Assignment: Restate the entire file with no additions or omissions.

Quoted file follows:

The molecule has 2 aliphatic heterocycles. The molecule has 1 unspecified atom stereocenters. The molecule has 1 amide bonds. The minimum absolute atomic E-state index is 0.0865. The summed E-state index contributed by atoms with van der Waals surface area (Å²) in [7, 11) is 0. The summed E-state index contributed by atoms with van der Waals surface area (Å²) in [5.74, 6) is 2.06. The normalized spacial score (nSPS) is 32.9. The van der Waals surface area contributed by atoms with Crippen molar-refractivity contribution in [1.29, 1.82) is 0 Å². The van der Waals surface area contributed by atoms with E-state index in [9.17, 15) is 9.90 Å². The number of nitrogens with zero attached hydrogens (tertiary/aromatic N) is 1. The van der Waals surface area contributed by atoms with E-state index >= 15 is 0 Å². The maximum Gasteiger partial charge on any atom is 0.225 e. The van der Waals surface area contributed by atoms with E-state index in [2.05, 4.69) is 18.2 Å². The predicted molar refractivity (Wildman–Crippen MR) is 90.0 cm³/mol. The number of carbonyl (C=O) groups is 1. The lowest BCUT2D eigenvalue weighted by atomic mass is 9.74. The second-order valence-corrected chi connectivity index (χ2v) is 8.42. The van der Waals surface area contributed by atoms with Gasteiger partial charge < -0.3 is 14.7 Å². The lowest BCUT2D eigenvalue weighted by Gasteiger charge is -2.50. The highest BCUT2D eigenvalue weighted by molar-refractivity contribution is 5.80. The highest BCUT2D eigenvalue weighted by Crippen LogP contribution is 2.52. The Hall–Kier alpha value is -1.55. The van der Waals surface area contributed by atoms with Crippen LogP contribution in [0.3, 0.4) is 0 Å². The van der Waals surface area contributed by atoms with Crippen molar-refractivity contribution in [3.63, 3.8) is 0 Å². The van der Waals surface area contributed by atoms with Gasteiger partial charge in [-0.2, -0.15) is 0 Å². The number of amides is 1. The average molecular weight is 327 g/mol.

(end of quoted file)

The molecule has 2 aliphatic heterocycles. The molecule has 1 unspecified atom stereocenters. The molecule has 1 amide bonds. The minimum absolute atomic E-state index is 0.0865. The summed E-state index contributed by atoms with van der Waals surface area (Å²) in [7, 11) is 0. The summed E-state index contributed by atoms with van der Waals surface area (Å²) in [5.74, 6) is 2.06. The normalized spacial score (nSPS) is 32.9. The van der Waals surface area contributed by atoms with Crippen molar-refractivity contribution in [1.29, 1.82) is 0 Å². The van der Waals surface area contributed by atoms with E-state index in [9.17, 15) is 9.90 Å². The number of nitrogens with zero attached hydrogens (tertiary/aromatic N) is 1. The van der Waals surface area contributed by atoms with E-state index >= 15 is 0 Å². The maximum Gasteiger partial charge on any atom is 0.225 e. The van der Waals surface area contributed by atoms with E-state index in [2.05, 4.69) is 18.2 Å². The predicted molar refractivity (Wildman–Crippen MR) is 90.0 cm³/mol. The number of carbonyl (C=O) groups is 1. The lowest BCUT2D eigenvalue weighted by atomic mass is 9.74. The second-order valence-corrected chi connectivity index (χ2v) is 8.42. The van der Waals surface area contributed by atoms with Gasteiger partial charge < -0.3 is 14.7 Å². The lowest BCUT2D eigenvalue weighted by Gasteiger charge is -2.50. The highest BCUT2D eigenvalue weighted by molar-refractivity contribution is 5.80. The highest BCUT2D eigenvalue weighted by Crippen LogP contribution is 2.52. The Hall–Kier alpha value is -1.55. The van der Waals surface area contributed by atoms with Crippen LogP contribution in [0.3, 0.4) is 0 Å². The van der Waals surface area contributed by atoms with Crippen molar-refractivity contribution in [3.63, 3.8) is 0 Å². The van der Waals surface area contributed by atoms with Gasteiger partial charge in [-0.2, -0.15) is 0 Å². The number of amides is 1. The average molecular weight is 327 g/mol.